MOSCOW (Reuters) – Russia’s SPB Exchange, which specialises in trading foreign shares, has sought international legal advice on how to transfer shares and payments to investors after a trading halt last week due to U.S. sanctions, CEO Yevgeny Serdyukhov said on Friday.
The U.S. Treasury last week targeted SPB as part of sweeping new measures that also aim to curb Russia’s future energy capabilities and sanctions evasion, which forced a halt in trading and the exchange to tweak its strategy to focus on settlements in roubles.
Market players sought to sell shares when the U.S. Treasury Department’s Office of Foreign Assets Control (OFAC) added SPB, Russia’s second-largest bourse, to its SDN list. That addition freezes assets held in the United States and bars U.S. companies or citizens from trading with those listed, freezing them out of all dollar payments.
Serdyukhov said the exchange’s foreign intermediaries had demanded SPB carry out compliance.
“We were forced to suspend trading and now only settlements on transactions concluded before the sanctions were imposed are available to us,” Serdyukhov said in a video message.
The bourse now has a queue of transactions from several days, but expects progress from Monday, said Serdyukhov.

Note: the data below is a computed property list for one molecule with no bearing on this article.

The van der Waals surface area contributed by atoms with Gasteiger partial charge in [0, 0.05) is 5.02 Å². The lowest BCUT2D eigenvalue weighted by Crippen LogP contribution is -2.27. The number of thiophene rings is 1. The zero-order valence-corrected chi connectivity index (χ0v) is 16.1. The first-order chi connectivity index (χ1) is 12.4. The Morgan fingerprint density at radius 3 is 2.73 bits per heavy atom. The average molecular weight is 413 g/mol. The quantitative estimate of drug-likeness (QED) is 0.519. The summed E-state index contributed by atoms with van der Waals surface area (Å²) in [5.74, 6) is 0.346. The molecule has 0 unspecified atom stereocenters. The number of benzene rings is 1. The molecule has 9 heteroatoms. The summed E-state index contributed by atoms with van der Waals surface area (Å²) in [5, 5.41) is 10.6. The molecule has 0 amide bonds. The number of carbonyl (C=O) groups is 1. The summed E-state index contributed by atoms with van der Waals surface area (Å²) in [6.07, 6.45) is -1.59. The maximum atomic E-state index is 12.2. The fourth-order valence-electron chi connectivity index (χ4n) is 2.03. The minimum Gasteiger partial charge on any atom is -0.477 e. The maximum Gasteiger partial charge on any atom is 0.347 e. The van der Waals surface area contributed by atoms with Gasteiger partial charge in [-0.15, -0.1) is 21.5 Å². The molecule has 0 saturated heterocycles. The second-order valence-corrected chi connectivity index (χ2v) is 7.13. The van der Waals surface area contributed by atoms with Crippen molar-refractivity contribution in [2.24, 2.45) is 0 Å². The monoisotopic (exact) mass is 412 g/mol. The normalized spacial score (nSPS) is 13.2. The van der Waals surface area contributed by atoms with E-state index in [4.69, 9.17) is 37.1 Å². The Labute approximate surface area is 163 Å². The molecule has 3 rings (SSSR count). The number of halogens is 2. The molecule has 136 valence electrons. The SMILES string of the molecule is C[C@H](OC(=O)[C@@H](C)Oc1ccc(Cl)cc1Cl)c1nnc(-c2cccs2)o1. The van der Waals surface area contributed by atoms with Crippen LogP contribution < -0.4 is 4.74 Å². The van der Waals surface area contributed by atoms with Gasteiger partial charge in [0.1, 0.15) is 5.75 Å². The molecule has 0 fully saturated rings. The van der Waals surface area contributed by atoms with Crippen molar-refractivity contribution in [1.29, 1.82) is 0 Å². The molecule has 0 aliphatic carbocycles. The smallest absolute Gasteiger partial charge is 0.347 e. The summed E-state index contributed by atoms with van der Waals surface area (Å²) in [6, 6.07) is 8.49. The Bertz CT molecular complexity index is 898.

SPB is developing a process with international sanctions lawyers on how the shares will be delivered, the money transferred and in what currency. Details will be published in due course, said Serdyukhov.
The exchange last week said the sanctions would not affect clients’ asset holdings, but Russia’s central bank has warned that the SPB faces a serious challenge in finding long-term viability should foreign asset trading be diminished.
“We have always warned that owning foreign securities carries certain risks,” Bank of Russia Governor Elvira Nabiullina said this week.
She estimated that about 80% of the volume of foreign shares was blocked.
The central bank is also assessing the readiness of Moscow Exchange, Russia’s largest bourse, to deal with potential sanctions, Nabiullina said.
(Reporting by Elena Fabrichnaya in Moscow and Alexander Marrow in London; Editing by Emelia Sithole-Matarise)